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My old Michigan house had the perfect cellar for storing those three hundred bottles of beer. It has been my intention for a while to use the chest freezer with the temperature controller for lagering. Currently I have all of my cellared beers stacked in boxes inside. It's really hard to know what you have and to find a particular beer. While I don't have the perfect cellar in the new home, I do have some unused space I plan to convert to a cellar. I have been posting the progress on twitter as of late. So far I have the space under the basement stairwell cleaned up, framed in, insulated, the exterior covered in drywall, and the interior sheeted with plywood and a cedar overlay. With some slate look tile for the floor. Given the concrete floor and at least one side being an exterior wall, I am hoping it will remain close to 55F year round. I plan to fabricate a hidden insulated door and shelving. Determining what I want to do exactly for shelving has been a bit of a challenge. Given the ceiling is at a 40 degree angle and it's all rather small and awkward haha. Follow me on twitter for updates. Here are some before and in progress views: Before,  Interior, and Tiling

Home of the Homebrew

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So it's hard to claim you're the home of the homebrew if you, you don't homebrew. So once I moved back to Michigan I hit up Siciliano's Market and once again started brewing. No brewshed, no brew sculpture, just my ghetto rig, but it worked. I brewed up my barrel aged stout, and few months later lemon honey wheat, and my strawberry ale. I used grains of paradise, Georgia Sturdier Honey and whatever else I could think up.

Lemon Wheat

5 lbs. American Two Row

5 lbs. Wheat

1 lb. Pilsner

1 lb. Flaked Wheat

½ lb. Cara Pils

½ lb Rice Hulls

American Ale Yeast

All of the grains of paradise I could find

1 oz. Hallertauer (Bittering)

At flame out honey, lemon zest, more hops ; )

O.G 1.044


Strawberry Cream Ale

½ lb Carapils

½ lb. Munch Malt

5.5 lbs Pilsner Malt

½ oz. Willamette (Bittering)

At five minutes before flameout 1 oz. Saaz, and a bunch of Strawberry Puree.

O.G 1.035

shed_bandw.jpegSo I have 'written' countless posts in my head over the past few years, but for one reason or another have they have never actually made them to the blog. In April 2020 I managed to write the following text here in the blog never to actually post it "I took a bit of a sabbatical from brewing. But not from drinking. I was waiting to get my brew shed complete, then create my brew sculpture and resume brewing. I completed the brew shed, only to move. I recently setup a small basement area for brew equipment so there may be hope I will resume soon."

So that pretty much sums it up. I left the great beer state, moved to Georgia and silence. I kept drinking and mountain biking but the weather changed things up a bit for me. The first issue I encountered was the three hundred bottles in the cellar, where would they go? South East Georgia does not have basements. So I solved the issue but packing beer in the beer fridge, kegerator, and purchasing a fermentation chamber aka a cheap Lowes chest freezer that I added a STC-1000  temperature controller to. I have yet to use this cooler for lagering which was the long term plan. Sadly since modern technology is crap - or planned obsolesce as it's called - it is on its last legs and still holding beer. I have replaced the starting cap twice and the compressor whines like death is imminent amongst other issues. It has my signed Bell's bumper sticker from Laura Bell on it's face so I not going to part with it until I have to.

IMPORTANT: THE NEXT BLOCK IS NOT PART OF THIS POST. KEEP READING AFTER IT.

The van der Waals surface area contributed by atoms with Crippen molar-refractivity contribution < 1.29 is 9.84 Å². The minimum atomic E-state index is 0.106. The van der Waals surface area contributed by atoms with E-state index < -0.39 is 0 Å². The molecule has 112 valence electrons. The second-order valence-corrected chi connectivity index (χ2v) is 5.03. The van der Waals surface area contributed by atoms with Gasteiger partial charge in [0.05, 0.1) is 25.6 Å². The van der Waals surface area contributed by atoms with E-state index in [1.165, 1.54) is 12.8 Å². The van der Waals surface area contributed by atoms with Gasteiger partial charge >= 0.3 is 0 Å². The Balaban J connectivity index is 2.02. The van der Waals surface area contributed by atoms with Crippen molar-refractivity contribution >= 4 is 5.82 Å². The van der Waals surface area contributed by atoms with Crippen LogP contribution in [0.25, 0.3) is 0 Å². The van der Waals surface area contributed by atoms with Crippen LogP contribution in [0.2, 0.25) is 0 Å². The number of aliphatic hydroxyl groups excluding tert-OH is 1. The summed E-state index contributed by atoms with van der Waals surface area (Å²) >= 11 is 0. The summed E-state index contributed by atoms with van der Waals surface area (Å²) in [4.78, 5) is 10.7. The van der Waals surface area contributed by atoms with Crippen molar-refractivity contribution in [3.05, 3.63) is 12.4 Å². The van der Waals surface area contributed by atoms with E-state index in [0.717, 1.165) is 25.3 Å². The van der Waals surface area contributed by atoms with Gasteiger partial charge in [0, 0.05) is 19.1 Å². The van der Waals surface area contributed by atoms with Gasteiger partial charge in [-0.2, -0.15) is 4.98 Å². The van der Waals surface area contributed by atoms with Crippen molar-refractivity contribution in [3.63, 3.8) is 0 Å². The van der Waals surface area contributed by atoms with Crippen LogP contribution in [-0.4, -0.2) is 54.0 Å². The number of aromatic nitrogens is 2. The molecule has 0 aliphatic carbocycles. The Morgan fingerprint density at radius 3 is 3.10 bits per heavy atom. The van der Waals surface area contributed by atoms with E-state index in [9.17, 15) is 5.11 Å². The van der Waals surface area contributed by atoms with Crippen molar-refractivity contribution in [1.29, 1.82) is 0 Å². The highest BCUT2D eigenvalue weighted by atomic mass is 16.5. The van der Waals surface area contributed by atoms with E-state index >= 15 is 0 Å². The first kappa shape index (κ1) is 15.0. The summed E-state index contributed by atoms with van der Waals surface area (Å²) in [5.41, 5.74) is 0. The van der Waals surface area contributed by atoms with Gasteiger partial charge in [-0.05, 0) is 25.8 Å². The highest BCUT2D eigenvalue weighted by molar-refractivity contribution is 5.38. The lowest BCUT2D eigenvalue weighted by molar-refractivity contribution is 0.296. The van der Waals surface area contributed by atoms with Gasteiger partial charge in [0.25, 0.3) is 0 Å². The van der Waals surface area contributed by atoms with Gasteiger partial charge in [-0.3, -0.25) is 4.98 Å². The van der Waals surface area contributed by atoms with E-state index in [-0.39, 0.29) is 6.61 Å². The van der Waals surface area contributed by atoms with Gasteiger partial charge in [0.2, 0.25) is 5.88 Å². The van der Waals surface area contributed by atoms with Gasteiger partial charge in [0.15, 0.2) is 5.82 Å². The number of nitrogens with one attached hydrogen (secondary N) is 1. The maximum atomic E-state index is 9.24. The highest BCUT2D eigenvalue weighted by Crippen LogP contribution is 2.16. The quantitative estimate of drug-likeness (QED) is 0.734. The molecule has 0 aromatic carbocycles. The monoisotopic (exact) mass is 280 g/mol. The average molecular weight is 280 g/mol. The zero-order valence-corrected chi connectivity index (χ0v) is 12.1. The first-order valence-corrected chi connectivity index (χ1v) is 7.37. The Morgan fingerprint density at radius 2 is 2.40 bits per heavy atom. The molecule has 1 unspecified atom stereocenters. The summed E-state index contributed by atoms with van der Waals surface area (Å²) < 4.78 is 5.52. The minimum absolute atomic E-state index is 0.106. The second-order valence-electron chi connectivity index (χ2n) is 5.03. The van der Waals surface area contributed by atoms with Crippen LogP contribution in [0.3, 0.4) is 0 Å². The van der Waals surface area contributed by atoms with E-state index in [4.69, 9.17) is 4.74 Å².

But I digress. The weather; In Michigan I brewed and did beer stuff in the winter and biked in the summer. Georgia was summer all the time. So I biked all year and since we didn't have a decent homebrew shop never actually brewed a damn thing in six years there. I did however make a brewing and bikes shed. The plan as my un-posted excerpt at the start stated was to weld up a brewtus once it was done. But perfection takes time and I am slow so I finished the brewshed right before I moved back to the great beer state. Here are a few photos of the beer and bike shed for your viewing pleasure. It has a retractable bike stand built into the floor, rough cut yellow pine loft, jar lights, heat/ac and all the stuff a guy could want. I left days after finishing it.

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Lagunitas - High West-ified

HighWest.jpgOver the course of the past year I have enjoyed a number of pretty amazing ales, from 110K + OT from Cigar City to Lumberjack Morning Break from three sons. Most of these I have not taken the time to write about. One ale however, I just felt impelled to write about - High West-ified from Lagunitas. Now when I bring up Lagunitas I am sure some craft beer drinkers will jump from their seats yelling that Lagunitas is no longer a craft brewery and that it has sold out etc. I have two things to say about this. One, I ran into a local Lagunitas person at the bottle shop the other day. They insisted that Lagunitas has not sold out and are completely maintaining creative control, and that any partnering was simply to expand distribution. Provided this is fact, I see no issue with it. Founders did the same thing. But, two, if they did sell out like Goose Island did, as long as they continue to make great beer, while I cannot agree with selling out - I can only complain so much. But I do hate sellouts. Wicked Weed made me a bit upset with their sellout.